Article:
In subsequent discussions, Burnett elaborates on his distinction between photograph and image. He considers the role of the polaroid camera, the development of which allowed "everyday life to be transformed into an image without pretense" (35). Burnett then returns to Barthes, to examine the questions that Barthes raises about "the subjective and the discursive spheres within which the experience of viewing images is articulated" (41). He concludes:
[A] photograph is a metacommunication about an event or a person or an pbject. Is is not simply acting in place of, standing for, replacing what it seems to be picturing....A photograph cannot replace what it pictures, but a human subject certainly can image that it does (45).By chapter's end, Burnett seems to have concluded that "image[s] and photograph[s] must be seen as dramatically different" (56) because photos can be "separated from vision and subjectivity" by placing them in an archive, while images are inextricably linked to a "mental process, the result of an interaction between photographs and viewing subjects. Images operate within the realms of perception and thought, conscious and unconscious, looped in a spiral of relationships that are continuous--a continuum" (53).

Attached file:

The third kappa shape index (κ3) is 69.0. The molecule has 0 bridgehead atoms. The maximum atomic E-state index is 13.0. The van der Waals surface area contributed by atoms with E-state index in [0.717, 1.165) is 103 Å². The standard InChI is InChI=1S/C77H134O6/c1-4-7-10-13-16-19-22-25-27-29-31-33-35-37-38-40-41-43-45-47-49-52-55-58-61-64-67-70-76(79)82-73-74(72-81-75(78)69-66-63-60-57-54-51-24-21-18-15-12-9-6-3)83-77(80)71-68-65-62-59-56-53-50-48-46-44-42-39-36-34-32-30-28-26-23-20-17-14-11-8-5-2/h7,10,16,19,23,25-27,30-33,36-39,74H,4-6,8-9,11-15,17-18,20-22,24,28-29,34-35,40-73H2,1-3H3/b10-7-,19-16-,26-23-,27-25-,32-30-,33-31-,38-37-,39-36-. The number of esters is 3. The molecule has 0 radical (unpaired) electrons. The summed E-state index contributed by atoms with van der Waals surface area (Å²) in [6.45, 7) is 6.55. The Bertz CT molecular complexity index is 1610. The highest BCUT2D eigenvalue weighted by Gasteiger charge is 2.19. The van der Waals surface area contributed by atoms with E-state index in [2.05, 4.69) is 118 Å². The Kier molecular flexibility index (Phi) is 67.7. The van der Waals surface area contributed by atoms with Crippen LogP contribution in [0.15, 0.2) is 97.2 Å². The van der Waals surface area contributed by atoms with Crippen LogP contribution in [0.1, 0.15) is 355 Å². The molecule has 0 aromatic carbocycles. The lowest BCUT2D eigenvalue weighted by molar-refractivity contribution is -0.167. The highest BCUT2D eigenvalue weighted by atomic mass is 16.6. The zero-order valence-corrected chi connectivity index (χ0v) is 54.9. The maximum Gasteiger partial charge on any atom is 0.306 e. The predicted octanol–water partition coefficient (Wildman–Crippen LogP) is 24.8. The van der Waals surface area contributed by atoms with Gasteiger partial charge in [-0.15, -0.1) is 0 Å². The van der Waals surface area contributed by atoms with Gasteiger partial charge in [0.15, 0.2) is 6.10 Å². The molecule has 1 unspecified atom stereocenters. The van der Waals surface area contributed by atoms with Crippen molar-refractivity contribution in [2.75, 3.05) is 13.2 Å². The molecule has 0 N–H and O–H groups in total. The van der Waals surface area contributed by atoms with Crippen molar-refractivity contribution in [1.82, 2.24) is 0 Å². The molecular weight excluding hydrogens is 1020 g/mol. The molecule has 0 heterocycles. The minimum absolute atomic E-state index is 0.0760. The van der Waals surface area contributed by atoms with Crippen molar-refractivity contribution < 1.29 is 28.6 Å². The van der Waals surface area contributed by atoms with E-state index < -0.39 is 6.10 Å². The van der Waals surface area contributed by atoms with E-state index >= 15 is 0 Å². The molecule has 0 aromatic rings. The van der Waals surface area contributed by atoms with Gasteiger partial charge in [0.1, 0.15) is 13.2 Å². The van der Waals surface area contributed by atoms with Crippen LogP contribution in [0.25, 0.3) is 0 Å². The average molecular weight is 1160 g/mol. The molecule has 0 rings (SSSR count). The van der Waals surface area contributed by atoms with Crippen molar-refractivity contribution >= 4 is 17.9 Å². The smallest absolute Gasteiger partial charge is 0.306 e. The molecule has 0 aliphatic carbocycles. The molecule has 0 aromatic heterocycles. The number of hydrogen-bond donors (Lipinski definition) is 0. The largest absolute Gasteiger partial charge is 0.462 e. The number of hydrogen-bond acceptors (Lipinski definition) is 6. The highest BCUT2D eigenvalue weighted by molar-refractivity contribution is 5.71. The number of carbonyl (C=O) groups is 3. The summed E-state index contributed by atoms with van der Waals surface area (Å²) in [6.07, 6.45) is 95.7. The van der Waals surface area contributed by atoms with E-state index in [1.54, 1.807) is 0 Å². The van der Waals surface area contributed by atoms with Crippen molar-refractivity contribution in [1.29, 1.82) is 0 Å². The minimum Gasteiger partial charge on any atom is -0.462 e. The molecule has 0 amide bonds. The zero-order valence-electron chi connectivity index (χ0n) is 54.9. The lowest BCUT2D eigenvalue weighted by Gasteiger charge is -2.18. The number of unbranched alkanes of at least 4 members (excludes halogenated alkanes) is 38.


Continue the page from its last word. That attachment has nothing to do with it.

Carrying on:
|Front node of review||Burnett on film|
Contact the reviewer: firstname.lastname@example.org